Let me introduce you to a mentoring vignette. It is 2010. I am an eye-poppingly keen Newly Qualified Teacher. I have recently been observed by my mentor Brian with my favourite class. We smashed it, I love them and this meeting is going well.
‘And what about Ellen?’
Brian is looking at me, tapping her name on my planner with the end of his pencil. Ellen Wang (not her real name). I frown.
‘Well, what about her? She’s one of the highest achievers in the class. They’re all brilliant, it’s a top set.’
He nods slowly, but the tapping doesn’t stop. ‘Perhaps, but she’s an EAL student. Can you show me what you’re doing to support her progress?’
I’m stumped. ‘Er, I refer you to the aforementioned …’ I mumble to a halt. Then I try again, saying something more definite about looking into it and reporting back by our next meeting.
Afterwards, I felt a bit cross. As a new teacher, I was fully committed to the ‘Every Child Matters’ principle. All my students were individuals to me – labels be damned! A lot of what I had read in the previous five years convinced me that label culture was limiting, and I would see my student as Ellen Wang first, and Chinese second.
By my second school, I realised that naively hopeful as my principles were, it isn’t that simple. Now at a much more multicultural school in Buckinghamshire, I had plenty of multicoloured labels on my seating plans to designate the Department for Education’s ‘targeted groups;’ English as an Additional Language, Pupil Premium, Special Educational Needs, School Action. All of which categorically avoided identifying Black and brown students and the need to scrutinise their progress against their white counterparts. Perhaps the policy had similar intentions as my younger self – remove labels of race which could reduce pupils to simply a colour and provoke racist preconceptions. But perhaps not.
Advance HE’s Equality and Higher Education Report from 2021 identifies that only 64% of Black male students graduate with a first- or second-class degree compared to 84.5% of white male students. To remove gender, only 26% of Black, Asian and minority ethnic students achieve a first degree compared to 73% of white students. Two things are clear to me from these figures. Firstly, that the awarding gap is undeniably there. Secondly, if higher institutions agree it is necessary to track and report this data, why doesn’t the Department for Education?
But it goes deeper. After reading lots of books about Islam in 2016 to try and better understand my Muslim students, I tried to ‘get down with the kids’ by listening to Camden-based rap artist Akala. I couldn’t get along with the music, but I read his book Natives.
I haven’t been totally ignorant of Britain’s colonial past. I’m a literature student; Rushdie taught me about partition, I know about China’s Opium Wars, even Jane Austen hints at the slave trade. But apart from Akala’s painfully detailed exposition of the real extent of colonialism, I was appalled to realise how much systemic prejudice had slipped into my thinking.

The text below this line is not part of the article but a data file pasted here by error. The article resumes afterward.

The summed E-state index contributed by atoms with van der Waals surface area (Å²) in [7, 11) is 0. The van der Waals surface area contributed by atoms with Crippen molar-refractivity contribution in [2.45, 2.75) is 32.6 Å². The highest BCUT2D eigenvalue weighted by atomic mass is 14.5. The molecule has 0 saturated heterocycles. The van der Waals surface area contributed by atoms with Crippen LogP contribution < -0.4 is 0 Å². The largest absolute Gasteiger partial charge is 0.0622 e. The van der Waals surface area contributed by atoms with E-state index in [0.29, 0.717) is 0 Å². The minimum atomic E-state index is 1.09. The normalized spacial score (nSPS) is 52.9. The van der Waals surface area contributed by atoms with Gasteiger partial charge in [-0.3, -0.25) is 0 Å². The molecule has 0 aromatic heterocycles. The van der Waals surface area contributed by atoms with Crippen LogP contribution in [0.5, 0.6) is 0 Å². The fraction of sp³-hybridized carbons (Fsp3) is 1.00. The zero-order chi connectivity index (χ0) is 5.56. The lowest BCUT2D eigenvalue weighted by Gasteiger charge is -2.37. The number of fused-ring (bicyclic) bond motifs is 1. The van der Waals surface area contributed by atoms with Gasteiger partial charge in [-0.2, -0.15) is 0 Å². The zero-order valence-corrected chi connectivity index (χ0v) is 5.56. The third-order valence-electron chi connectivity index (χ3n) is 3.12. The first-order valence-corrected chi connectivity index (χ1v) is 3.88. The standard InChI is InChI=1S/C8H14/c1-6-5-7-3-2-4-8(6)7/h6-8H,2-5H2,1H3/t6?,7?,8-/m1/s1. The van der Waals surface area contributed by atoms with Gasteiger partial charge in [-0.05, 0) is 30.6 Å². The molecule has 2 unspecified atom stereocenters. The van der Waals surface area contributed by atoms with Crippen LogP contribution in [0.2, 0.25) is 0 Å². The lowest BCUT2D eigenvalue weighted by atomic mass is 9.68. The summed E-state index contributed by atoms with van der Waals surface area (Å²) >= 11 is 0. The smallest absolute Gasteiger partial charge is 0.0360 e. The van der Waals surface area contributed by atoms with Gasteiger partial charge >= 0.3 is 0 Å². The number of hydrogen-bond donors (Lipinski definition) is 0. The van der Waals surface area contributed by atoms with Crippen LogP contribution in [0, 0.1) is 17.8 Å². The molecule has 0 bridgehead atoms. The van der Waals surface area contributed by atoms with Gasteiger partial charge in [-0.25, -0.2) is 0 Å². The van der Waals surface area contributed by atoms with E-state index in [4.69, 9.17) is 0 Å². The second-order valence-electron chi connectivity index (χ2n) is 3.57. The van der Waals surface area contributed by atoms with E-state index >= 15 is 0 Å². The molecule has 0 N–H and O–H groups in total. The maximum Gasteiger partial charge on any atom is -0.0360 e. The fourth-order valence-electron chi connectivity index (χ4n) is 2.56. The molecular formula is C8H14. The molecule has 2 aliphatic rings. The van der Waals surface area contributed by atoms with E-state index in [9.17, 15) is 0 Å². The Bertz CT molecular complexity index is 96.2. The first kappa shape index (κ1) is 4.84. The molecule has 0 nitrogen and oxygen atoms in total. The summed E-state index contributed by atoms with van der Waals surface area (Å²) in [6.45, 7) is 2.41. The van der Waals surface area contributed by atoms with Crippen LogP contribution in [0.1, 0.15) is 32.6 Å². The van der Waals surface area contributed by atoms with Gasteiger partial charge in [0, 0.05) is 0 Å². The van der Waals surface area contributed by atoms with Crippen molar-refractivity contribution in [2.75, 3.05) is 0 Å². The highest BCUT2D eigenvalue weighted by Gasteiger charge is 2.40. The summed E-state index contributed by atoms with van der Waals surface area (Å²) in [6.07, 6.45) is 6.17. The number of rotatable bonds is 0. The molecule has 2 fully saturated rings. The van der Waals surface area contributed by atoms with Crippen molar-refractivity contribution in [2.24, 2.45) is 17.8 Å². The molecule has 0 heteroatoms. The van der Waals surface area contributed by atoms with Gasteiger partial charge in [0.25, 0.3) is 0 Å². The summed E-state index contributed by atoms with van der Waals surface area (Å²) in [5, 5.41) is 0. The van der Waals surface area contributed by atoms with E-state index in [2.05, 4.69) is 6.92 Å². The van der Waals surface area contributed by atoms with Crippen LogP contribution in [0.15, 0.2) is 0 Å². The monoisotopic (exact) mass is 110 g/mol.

Akala references the OFSTED commissioned ‘Educational Inequality – mapping race, class and gender’ report by David Gillborn and Heidi Safia Mirza from 2000. They examined data from six Local Authorities’ baseline assessments that gauge student intelligence when entering the school system aged five. They found, that in the country’s largest Local Education Agency, Black students entered the school twenty points above the national average as the highest performing ethic group but left school as the lowest performing; twenty-one points below the national average.
And I started to notice it in me. Why did I think it was more critical to engage my Gifted and Talented Black student at GCSE – did I really think he would otherwise end up in a drug gang? When I hovered my pen over grade boundaries for that critical Grade 4, why did I not have the courage to give my Asian student – who honestly, really tried on this one – the next grade up? And was I honest enough to admit to myself my half-felt sense of relief when I got to a Harry or a Sarah in the register, and interrogate that?
Systemic racism is so deep that while we may be convinced we are not racist, we may not be ready to admit our assumptions about what is ‘normal’ and what is ‘other’. My experience in education is that schools are squeamish about approaching this, operating an approach of not ‘seeing colour’ by using alternative labels. Anti-racism is not on INSET agendas; it is not an explicit part of teacher training; the curriculum is still white and relevant data is ignored.
The Department for Education published a report in 2021 on a longitudinal study into ethnic, socio-economic and sex inequalities in educational achievement. It found the most disadvantaged pupils are working class white males. However, this disadvantage is not reflected in economic, health and employment outcomes of this cohort as they grow up. The methodology was also interesting: the study collected data from a recruited representative sample. It is significant that the Department for Education chooses not to use and report on data about progress against ethnicity that it already has, to give a fuller picture. Higher Education does.
Not engaging with the problem of unconscious bias in mainstream education is devastating for both young people and the higher education sector as HE access is not even considered by these excluded cohorts. Universities lead the way in education. Could there be a way that they can use their research to lead the way in calling for change?